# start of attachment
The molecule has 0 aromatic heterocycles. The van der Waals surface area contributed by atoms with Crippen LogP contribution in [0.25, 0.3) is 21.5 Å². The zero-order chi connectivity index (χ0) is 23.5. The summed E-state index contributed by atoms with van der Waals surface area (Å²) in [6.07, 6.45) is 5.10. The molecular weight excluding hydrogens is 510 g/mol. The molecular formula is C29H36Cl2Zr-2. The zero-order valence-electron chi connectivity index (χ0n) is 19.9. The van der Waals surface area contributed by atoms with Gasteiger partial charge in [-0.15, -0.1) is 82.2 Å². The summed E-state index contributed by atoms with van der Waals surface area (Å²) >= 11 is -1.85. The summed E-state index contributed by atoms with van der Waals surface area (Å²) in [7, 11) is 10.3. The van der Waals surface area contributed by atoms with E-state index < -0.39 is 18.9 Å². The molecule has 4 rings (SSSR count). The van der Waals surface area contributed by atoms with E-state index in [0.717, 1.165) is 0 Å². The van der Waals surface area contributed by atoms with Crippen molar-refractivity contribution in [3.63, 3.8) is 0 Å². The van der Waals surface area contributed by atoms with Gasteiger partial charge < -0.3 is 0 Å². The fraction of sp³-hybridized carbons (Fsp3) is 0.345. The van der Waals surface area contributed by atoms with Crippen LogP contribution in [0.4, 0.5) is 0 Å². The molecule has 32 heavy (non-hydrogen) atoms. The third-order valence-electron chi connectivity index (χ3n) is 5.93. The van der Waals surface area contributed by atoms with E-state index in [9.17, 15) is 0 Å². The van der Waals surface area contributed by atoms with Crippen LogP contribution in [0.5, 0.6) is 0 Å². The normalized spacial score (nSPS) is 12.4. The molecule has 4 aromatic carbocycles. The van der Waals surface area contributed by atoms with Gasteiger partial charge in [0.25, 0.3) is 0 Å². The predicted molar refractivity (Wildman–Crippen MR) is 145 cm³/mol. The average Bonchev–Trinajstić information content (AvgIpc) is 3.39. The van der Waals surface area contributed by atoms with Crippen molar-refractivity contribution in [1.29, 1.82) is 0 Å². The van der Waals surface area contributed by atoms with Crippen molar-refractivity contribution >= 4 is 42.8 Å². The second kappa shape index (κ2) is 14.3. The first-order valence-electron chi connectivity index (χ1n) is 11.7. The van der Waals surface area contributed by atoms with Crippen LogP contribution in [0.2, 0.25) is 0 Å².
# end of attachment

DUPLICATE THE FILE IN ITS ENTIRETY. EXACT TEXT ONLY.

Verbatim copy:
The molecule has 0 aromatic heterocycles. The van der Waals surface area contributed by atoms with Crippen LogP contribution in [0.25, 0.3) is 21.5 Å². The zero-order chi connectivity index (χ0) is 23.5. The summed E-state index contributed by atoms with van der Waals surface area (Å²) in [6.07, 6.45) is 5.10. The molecular weight excluding hydrogens is 510 g/mol. The molecular formula is C29H36Cl2Zr-2. The zero-order valence-electron chi connectivity index (χ0n) is 19.9. The van der Waals surface area contributed by atoms with Gasteiger partial charge in [-0.15, -0.1) is 82.2 Å². The summed E-state index contributed by atoms with van der Waals surface area (Å²) >= 11 is -1.85. The summed E-state index contributed by atoms with van der Waals surface area (Å²) in [7, 11) is 10.3. The van der Waals surface area contributed by atoms with E-state index < -0.39 is 18.9 Å². The molecule has 4 rings (SSSR count). The van der Waals surface area contributed by atoms with E-state index in [0.717, 1.165) is 0 Å². The van der Waals surface area contributed by atoms with Crippen molar-refractivity contribution in [3.63, 3.8) is 0 Å². The van der Waals surface area contributed by atoms with Gasteiger partial charge < -0.3 is 0 Å². The fraction of sp³-hybridized carbons (Fsp3) is 0.345. The van der Waals surface area contributed by atoms with Crippen LogP contribution in [0.4, 0.5) is 0 Å². The molecule has 32 heavy (non-hydrogen) atoms. The third-order valence-electron chi connectivity index (χ3n) is 5.93. The van der Waals surface area contributed by atoms with E-state index in [9.17, 15) is 0 Å². The van der Waals surface area contributed by atoms with Crippen LogP contribution in [0.5, 0.6) is 0 Å². The normalized spacial score (nSPS) is 12.4. The molecule has 4 aromatic carbocycles. The van der Waals surface area contributed by atoms with Gasteiger partial charge in [0.25, 0.3) is 0 Å². The predicted molar refractivity (Wildman–Crippen MR) is 145 cm³/mol. The average Bonchev–Trinajstić information content (AvgIpc) is 3.39. The van der Waals surface area contributed by atoms with Crippen molar-refractivity contribution in [1.29, 1.82) is 0 Å². The van der Waals surface area contributed by atoms with Crippen molar-refractivity contribution >= 4 is 42.8 Å². The second kappa shape index (κ2) is 14.3. The first-order valence-electron chi connectivity index (χ1n) is 11.7. The van der Waals surface area contributed by atoms with Crippen LogP contribution in [0.2, 0.25) is 0 Å².